“Every star will someday run out of fuel in its core, bringing an end to its run as natural source of nuclear fusion in the Universe. While stars like our Sun will fuse hydrogen into helium and then – swelling into a red giant – helium into carbon, there are other, more massive stars which can achieve hot enough temperatures to further fuse carbon into even heavier elements. Under those intense conditions, the star will swell into a red supergiant, destined for an eventual supernova after around 100,000 years or so. And the brightest red supergiant in our entire night sky? That’s Betelgeuse, which could go supernova at any time.”
One of the most sobering cosmic truths is that every star in the Universe will someday run out of fuel and die. Once its core fuel is exhausted, all it can do is contract under its own gravitational pull, fusing heavier and heavier elements until it can go no further. Only the most massive stars, capable of continuing to fuse carbon (and even heavier elements) will ever create the Universe’s ultimate cataclysmic event: a Type II, or core collapse, supernova. Stars that are fusing carbon (and up) appear to us today as red supergiants, and the brightest red supergiant as seen from Earth is Betelgeuse. Sometime in the next 100,000 years or so, Betelgeuse will go supernova. When it does, it will emit incredible amounts of radiation, become intrinsically brighter than a billion suns and and be easily visible from Earth during the day. But that’s not all.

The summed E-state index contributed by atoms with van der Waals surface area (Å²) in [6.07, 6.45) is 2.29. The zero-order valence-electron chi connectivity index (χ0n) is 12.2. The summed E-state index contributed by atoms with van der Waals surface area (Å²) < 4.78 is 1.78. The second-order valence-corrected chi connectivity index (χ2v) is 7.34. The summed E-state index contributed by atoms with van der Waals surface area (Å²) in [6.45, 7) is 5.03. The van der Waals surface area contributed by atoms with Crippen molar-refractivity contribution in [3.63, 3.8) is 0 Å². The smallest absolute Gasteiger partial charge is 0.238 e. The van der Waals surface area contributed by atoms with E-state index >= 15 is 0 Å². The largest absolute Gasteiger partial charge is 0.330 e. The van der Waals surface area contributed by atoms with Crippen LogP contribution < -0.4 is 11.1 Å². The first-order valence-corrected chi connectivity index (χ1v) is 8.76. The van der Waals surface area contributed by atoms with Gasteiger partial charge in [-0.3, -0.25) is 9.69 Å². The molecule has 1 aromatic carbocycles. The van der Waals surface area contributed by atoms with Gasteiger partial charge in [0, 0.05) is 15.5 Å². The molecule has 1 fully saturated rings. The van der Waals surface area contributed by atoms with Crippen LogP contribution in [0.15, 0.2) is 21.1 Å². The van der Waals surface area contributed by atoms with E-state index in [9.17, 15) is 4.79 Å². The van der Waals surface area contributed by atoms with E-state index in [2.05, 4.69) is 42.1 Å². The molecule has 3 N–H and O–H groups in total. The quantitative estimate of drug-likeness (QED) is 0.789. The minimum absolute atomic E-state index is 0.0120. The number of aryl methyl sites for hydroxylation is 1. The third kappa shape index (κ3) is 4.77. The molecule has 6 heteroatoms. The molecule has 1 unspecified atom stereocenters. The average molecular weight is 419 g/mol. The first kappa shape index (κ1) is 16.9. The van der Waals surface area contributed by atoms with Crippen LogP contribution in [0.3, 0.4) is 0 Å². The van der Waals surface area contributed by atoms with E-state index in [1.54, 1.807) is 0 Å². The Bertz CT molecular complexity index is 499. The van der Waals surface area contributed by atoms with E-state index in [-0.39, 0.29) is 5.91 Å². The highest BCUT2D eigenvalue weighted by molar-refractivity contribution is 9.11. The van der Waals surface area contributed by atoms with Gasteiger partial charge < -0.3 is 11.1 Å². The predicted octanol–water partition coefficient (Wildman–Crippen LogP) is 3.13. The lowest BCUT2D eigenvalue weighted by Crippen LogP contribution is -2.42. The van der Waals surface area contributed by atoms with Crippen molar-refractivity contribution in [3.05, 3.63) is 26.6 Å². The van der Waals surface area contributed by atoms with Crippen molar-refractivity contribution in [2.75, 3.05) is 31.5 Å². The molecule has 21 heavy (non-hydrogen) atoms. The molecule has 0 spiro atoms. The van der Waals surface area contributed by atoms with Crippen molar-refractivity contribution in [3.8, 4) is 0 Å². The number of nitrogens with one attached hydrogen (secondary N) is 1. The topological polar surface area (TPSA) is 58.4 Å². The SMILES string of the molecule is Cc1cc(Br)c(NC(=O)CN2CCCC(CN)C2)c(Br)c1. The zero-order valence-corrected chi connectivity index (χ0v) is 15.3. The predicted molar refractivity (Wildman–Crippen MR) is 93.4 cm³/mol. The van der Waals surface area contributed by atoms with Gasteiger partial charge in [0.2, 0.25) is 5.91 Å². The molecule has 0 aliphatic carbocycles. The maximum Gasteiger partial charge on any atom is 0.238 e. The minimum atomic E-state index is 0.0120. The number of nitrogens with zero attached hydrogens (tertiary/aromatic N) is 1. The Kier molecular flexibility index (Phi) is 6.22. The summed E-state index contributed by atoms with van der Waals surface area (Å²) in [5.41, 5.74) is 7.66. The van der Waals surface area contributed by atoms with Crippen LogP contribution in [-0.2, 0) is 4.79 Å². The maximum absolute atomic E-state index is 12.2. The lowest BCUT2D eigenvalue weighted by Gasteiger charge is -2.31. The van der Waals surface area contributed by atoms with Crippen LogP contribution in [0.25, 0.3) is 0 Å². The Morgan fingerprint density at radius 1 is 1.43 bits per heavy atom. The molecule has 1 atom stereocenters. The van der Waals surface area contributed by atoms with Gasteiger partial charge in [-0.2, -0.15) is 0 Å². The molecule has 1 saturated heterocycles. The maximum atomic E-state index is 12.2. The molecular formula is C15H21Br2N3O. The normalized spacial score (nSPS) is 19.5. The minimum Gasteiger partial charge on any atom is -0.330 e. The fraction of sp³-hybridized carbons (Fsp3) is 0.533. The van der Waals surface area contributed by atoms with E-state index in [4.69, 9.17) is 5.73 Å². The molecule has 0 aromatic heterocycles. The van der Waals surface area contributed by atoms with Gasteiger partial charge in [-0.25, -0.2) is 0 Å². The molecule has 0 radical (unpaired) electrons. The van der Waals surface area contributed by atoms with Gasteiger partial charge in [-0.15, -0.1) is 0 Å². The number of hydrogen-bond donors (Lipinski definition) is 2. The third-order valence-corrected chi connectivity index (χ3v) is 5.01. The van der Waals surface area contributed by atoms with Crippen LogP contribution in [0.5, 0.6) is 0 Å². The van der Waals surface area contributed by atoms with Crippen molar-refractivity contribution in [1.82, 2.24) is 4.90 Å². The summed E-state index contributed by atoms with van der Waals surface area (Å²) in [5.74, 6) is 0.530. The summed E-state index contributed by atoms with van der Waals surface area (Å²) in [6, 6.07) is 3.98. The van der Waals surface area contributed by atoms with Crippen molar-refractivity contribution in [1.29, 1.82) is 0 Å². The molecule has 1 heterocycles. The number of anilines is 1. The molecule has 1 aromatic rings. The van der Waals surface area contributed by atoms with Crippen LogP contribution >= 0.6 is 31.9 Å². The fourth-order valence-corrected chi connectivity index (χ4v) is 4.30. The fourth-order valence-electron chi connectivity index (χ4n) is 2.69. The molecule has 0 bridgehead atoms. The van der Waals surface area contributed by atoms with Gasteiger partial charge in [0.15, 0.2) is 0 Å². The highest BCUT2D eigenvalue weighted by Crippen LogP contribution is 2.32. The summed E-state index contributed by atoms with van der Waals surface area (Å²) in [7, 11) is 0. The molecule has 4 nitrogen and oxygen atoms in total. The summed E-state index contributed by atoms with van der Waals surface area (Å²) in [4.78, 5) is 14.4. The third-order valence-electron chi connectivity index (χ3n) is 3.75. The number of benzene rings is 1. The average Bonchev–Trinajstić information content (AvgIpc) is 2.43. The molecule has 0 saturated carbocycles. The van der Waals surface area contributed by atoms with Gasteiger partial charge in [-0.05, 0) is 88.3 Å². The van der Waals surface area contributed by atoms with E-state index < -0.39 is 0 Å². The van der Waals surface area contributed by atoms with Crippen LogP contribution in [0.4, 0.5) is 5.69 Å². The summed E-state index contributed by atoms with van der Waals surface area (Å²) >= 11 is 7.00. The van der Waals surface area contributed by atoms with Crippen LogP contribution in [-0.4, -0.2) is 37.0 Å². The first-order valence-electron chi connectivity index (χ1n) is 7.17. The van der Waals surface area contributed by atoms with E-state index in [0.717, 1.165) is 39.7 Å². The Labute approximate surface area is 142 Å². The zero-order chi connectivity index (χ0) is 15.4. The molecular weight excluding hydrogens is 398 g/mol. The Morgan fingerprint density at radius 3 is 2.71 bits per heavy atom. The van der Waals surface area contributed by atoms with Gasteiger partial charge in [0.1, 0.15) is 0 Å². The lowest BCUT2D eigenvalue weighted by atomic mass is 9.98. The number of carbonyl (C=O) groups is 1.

This process uses the helium in a star’s core. For a refresher on how helium is made, click HERE for a detailed explanation and HERE for a simpler version.
As stars fuse hydrogen into helium, they eventually run out of hydrogen in their core to fuse. When the core is 100% helium, the star begins to collapse, since the outward push from fusion (which balances the inward pull of gravity) is no longer active. The star’s collapse heats up the core until the helium begins to fuse. The helium begins fusing very rapidly, and we call this the helium flash. It’s quite literally a flash too - the star’s brightness rapidly increases. The heat from this reaction heats up the outer layers of the star, which are made of hydrogen, which then begin to undergo proton-proton fusion to create helium.
Below is the reaction that occurs, turning helium into carbon:
This is how Carbon is formed - two helium nuclei combine to form Beryllium, followed by a third Helium fusing with the Beryllium to create Carbon. It’s called the triple-alpha process because this process uses three Helium nuclei, which are also called alpha particles. This process also releases energy, since Carbon nuclei are more stable than Helium nuclei. Since energy is released, the inward pull of gravity is then counteracted by the outward push from fusion, so the star is stable again.